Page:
Serendipity - Magic realism defies genres by Neil Ayres

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Magic realism defies genres
by Neil Ayres

Resorting to pigeon-holing fiction is a very well-established practice. It was not so long ago that reading novels was not considered a respectable pastime at all, and this prejudice persists in graduated form. In Britain a parallel to the class system is easily-drawn, with high-brow literary achievements from Oxbridge graduates at the top, the aristocracy of the fiction world; the popular culture of the middle-classes (mainstream thrillers, chick-lit and bubble-gum fiction) in the middle; and gritty police procedurals and crime realism, the staple of the working classes, at the bottom.

What, then, of science fiction, fantasy and horror? Unless it�s Harry Potter or Philip Pullman, these are surely the socially inept teenagers and their Second Life-dwelling grown-up counterparts. With one exception: magical realism. This sits squarely with the literary elite, right at the top of the ladder, doesn�t it? Look how many magical realist novels have been short-listed for, or indeed won, the Man Booker prize over the years. The Booker of magical realist Bookers is perhaps Midnight�s Children, surely a tome that deserves to be recognised both as indisputably of its genre and worthy of inclusion in the mainstream literary canon.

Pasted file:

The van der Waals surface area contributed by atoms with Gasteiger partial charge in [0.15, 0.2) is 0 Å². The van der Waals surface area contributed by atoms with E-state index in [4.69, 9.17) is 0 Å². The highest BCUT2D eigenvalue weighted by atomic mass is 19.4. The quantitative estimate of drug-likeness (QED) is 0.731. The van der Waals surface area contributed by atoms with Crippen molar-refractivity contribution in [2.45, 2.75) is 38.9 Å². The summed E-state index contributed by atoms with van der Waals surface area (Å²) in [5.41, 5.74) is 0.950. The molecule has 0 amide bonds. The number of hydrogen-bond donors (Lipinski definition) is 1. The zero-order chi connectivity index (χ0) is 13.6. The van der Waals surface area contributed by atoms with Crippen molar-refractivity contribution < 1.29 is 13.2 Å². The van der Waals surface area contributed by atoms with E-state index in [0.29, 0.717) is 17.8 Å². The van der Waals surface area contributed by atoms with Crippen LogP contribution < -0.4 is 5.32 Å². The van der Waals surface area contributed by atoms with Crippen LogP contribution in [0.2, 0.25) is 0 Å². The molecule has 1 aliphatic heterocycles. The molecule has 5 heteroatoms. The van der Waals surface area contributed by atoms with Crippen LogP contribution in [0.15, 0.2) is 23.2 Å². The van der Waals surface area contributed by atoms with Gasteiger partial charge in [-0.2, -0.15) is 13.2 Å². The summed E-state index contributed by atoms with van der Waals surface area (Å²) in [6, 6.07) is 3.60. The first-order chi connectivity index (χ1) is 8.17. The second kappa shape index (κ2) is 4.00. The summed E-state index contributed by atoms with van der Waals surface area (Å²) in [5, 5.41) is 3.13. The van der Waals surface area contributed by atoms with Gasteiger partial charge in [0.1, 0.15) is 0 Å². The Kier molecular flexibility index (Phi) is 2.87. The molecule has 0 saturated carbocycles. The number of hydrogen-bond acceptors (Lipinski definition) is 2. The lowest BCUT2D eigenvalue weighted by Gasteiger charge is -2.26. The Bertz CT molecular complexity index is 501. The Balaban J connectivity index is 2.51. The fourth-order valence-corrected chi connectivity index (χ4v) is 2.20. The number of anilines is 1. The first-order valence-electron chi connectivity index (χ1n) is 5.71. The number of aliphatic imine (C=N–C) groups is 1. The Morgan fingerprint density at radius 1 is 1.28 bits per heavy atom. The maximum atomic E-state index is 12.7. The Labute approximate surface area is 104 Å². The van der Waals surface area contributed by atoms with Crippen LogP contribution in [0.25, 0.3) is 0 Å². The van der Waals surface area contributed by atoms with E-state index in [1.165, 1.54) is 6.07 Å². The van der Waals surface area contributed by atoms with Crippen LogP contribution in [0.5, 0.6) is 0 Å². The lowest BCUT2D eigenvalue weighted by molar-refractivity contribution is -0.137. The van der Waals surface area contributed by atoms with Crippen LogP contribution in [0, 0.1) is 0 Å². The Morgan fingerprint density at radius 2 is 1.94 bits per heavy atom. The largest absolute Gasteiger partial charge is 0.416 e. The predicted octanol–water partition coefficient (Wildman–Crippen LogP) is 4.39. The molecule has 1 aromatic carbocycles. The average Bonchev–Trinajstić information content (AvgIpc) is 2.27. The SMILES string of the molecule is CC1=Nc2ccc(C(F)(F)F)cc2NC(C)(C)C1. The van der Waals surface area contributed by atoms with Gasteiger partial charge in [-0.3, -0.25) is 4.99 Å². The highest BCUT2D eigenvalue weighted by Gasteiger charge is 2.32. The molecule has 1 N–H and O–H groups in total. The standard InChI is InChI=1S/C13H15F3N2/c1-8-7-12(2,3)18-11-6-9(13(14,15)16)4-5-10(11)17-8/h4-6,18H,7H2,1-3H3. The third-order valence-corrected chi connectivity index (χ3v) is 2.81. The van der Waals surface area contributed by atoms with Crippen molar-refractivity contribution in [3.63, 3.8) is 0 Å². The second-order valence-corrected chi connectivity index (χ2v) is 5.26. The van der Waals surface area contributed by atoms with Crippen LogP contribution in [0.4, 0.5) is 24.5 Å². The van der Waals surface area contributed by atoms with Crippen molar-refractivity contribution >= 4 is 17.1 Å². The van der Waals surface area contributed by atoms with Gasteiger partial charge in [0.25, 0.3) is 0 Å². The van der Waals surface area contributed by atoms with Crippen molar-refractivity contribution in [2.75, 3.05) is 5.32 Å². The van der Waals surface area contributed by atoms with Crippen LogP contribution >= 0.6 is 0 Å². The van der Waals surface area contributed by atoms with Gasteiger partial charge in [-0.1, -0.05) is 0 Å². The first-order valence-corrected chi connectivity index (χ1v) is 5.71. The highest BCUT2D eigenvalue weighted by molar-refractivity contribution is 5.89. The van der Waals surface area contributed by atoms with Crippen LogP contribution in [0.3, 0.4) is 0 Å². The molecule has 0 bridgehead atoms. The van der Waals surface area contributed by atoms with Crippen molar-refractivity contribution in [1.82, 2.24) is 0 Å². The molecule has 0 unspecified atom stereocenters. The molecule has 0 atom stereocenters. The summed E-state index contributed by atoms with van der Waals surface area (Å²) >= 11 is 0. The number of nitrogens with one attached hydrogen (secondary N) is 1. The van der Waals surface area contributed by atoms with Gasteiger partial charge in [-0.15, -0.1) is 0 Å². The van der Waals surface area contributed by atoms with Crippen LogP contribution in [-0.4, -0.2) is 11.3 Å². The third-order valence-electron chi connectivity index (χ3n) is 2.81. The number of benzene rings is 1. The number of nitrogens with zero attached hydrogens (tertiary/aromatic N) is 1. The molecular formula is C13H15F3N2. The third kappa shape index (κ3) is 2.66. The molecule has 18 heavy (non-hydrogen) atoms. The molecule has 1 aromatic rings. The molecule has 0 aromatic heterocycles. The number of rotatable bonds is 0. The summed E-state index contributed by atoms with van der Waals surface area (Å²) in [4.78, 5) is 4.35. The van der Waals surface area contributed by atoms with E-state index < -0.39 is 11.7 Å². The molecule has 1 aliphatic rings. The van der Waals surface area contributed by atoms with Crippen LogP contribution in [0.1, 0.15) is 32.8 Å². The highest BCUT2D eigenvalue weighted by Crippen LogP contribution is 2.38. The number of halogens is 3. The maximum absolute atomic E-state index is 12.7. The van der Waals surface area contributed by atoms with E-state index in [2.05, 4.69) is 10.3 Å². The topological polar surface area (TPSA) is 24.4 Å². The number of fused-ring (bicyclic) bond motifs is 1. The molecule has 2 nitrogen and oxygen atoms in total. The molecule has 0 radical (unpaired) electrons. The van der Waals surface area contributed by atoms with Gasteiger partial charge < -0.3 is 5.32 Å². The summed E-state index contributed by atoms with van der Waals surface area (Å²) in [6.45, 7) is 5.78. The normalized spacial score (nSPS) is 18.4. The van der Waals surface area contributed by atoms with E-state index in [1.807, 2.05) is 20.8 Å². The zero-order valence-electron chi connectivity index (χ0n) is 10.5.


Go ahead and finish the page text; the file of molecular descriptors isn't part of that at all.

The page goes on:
So what�s the difference between magical realism and fantasy? Definitions of what magical realism is and isn�t abound, but for the sake of brevity, let�s say it should incorporate the following: a reality similar to our own, in which the impossible can occur without comment; and a self-aware narrator, prepared to embark on a relationship with the reader outside the one afforded by the story.

But couldn�t this definition apply to any number of fantasy or horror books? I�m thinking of authors like Jonathan Carroll and Neil Gaiman. Of course it could. The original magical realist movement � Borges, Marquez, Calvino and their ilk � mostly had something else in common. They all bore a connection to Latin America, as does Yann Martel (another Man Booker winner), and as do thoroughbred modern magical realists like Isabel Allende. No wonder, then, that Gene Wolfe, mainstay of intelligent high fantasy, described magical realism as: �Fantasy written in Spanish�.